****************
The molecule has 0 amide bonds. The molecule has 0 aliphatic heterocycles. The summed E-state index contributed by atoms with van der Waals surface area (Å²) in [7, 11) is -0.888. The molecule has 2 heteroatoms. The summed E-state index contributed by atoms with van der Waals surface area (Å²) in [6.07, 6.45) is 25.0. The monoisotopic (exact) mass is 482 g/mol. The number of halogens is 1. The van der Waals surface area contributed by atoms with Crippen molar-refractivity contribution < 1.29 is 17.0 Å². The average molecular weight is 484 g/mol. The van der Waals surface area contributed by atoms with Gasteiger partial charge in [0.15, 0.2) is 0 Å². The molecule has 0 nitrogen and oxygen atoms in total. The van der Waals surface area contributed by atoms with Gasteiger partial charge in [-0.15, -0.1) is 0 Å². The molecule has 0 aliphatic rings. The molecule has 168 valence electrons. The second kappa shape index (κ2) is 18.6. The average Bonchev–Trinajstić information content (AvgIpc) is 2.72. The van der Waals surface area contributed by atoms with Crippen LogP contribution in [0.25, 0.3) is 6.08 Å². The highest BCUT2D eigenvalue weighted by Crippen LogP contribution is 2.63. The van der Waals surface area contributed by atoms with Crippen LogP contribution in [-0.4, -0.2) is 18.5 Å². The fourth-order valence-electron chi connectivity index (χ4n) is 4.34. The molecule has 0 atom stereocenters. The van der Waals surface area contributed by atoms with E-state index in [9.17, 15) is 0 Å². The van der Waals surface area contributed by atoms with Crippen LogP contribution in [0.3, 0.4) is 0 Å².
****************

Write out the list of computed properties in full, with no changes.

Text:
The molecule has 0 amide bonds. The molecule has 0 aliphatic heterocycles. The summed E-state index contributed by atoms with van der Waals surface area (Å²) in [7, 11) is -0.888. The molecule has 2 heteroatoms. The summed E-state index contributed by atoms with van der Waals surface area (Å²) in [6.07, 6.45) is 25.0. The monoisotopic (exact) mass is 482 g/mol. The number of halogens is 1. The van der Waals surface area contributed by atoms with Crippen molar-refractivity contribution < 1.29 is 17.0 Å². The average molecular weight is 484 g/mol. The van der Waals surface area contributed by atoms with Gasteiger partial charge in [0.15, 0.2) is 0 Å². The molecule has 0 nitrogen and oxygen atoms in total. The van der Waals surface area contributed by atoms with Gasteiger partial charge in [-0.15, -0.1) is 0 Å². The molecule has 0 aliphatic rings. The molecule has 168 valence electrons. The second kappa shape index (κ2) is 18.6. The average Bonchev–Trinajstić information content (AvgIpc) is 2.72. The van der Waals surface area contributed by atoms with Crippen LogP contribution in [0.25, 0.3) is 6.08 Å². The highest BCUT2D eigenvalue weighted by Crippen LogP contribution is 2.63. The van der Waals surface area contributed by atoms with Crippen LogP contribution in [-0.4, -0.2) is 18.5 Å². The fourth-order valence-electron chi connectivity index (χ4n) is 4.34. The molecule has 0 atom stereocenters. The van der Waals surface area contributed by atoms with E-state index in [9.17, 15) is 0 Å². The van der Waals surface area contributed by atoms with Crippen LogP contribution in [0.3, 0.4) is 0 Å².